Motorcyclists should distance themselves laterally from the vehicle they are overtaking. On the open road, where the speed of traffic can be high, the lateral safety distance must be at least 1½ metres to avoid possible conflicts with other vehicles.
Adapting speed to the road and the conditions is arguably more important when on a motorcycle. Excessive speed, or even inappropriately slow, can put the rider at extreme risk. Inappropriate speed is the main cause of injury involving motorcycles. 23% of accidents and speeding are the most frequent violations committed by motorcycle riders.
Driving On The Hard Shoulder
As a general rule, drivers of motorcycles (and cars) are prohibited from driving on the hard shoulder. They can occupy it for an emergency, or if creating an undue hazard for other road users, but using the hard shoulder for other purposes such as overtaking traffic is a misuse and sanctionable. Mopeds are permitted to ride on the hard shoulder, but not motorbikes.
Overtaking On The Right
Overtaking on the right in interurban areas (roads, highways or motorways) is forbidden as it can be very risky if the vehicle being overtaken intends to return to the right lane. The risk is greater for a two-wheeled vehicle as they are less visible and more unstable.
Changing Direction Illegally
This manoeuvre must be performed where it is safe, in the time and space essential when signalling in advance. It is forbidden on level crossings, tunnels, motorways, curves and changes of gradient with poor visibility.
Riding With Lights
The front and rear lighting makes a motorcycle more visible. For this reason, motorcycles must have their lights on at all time, night and day.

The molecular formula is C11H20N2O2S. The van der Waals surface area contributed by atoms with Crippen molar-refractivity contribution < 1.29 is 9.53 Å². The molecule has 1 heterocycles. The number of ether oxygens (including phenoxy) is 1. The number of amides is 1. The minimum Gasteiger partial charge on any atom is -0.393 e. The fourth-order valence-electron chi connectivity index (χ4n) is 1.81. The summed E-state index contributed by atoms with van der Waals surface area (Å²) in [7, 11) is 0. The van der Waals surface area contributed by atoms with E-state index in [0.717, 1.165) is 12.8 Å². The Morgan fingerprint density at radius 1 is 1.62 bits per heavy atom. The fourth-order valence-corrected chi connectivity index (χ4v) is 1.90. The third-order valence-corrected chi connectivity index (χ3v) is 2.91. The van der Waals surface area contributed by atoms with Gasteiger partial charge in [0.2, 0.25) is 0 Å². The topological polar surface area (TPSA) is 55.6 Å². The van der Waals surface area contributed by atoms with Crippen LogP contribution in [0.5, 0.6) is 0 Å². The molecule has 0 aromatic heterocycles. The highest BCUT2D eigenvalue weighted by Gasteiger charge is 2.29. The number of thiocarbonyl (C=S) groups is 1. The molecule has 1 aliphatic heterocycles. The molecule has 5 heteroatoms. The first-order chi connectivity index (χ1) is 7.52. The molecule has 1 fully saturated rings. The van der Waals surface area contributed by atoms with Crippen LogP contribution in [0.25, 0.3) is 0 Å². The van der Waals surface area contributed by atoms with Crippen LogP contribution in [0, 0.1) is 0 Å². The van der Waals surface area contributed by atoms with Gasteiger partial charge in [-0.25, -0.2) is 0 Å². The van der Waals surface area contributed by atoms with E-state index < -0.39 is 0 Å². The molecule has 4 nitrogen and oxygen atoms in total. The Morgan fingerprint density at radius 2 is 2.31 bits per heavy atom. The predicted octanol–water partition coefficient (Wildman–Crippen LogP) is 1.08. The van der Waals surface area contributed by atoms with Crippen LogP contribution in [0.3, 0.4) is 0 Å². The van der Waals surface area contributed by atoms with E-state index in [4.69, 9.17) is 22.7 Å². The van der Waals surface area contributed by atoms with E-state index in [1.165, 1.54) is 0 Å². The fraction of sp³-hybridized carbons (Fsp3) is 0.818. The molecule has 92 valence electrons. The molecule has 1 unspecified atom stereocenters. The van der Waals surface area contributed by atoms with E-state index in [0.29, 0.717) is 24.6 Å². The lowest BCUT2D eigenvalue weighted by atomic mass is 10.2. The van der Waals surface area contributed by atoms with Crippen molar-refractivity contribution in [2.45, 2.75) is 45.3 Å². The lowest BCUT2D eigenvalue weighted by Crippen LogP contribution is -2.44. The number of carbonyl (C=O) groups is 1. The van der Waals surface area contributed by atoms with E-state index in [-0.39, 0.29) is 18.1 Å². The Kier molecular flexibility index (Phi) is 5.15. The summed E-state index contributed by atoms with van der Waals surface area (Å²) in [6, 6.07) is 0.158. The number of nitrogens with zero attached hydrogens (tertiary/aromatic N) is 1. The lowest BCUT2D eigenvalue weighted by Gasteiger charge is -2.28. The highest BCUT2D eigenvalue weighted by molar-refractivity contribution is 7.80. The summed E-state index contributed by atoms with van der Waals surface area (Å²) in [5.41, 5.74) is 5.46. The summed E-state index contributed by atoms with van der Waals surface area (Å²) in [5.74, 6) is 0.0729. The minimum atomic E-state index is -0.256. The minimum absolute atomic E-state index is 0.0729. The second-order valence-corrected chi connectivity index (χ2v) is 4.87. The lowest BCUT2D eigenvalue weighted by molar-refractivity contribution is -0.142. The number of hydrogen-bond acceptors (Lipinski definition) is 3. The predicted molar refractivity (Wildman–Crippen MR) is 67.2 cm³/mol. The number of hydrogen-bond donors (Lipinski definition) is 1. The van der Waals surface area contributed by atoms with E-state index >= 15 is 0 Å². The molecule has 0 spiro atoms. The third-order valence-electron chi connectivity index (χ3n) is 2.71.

Overtaking Between Cars
Motorcycles must travel to be visible in the centre of their lane, which they may abandon only to overtake, turn, change lanes etc. Moving between vehicles is risky, as vehicles and movements are unpredictable.
Parking On The Pavement
Pavements, walkways and other pedestrian areas are places where motorcycles and other motor vehicles are prohibited from parking. However, municipalities can regulate stopping and parking for two-wheeled vehicles, as long as they do not interfere with or endanger pedestrian traffic.
Excessive Speed In Residential Areas
The agility and manoeuvrability of the motorcycle can cause a false sense of control in residential streets, near pedestrian crossings, schools or markets, where the emergence of pedestrians on the road can be continuous and unforeseen. Drivers must reduce speed as much as necessary.
Invading The Opposite Direction
Motorcycle riders may be tempted to invade the opposite direction to move more quickly down a standing street. Even doing so for just a few metres can be considered a serious infraction, with a 500€ fine and six points.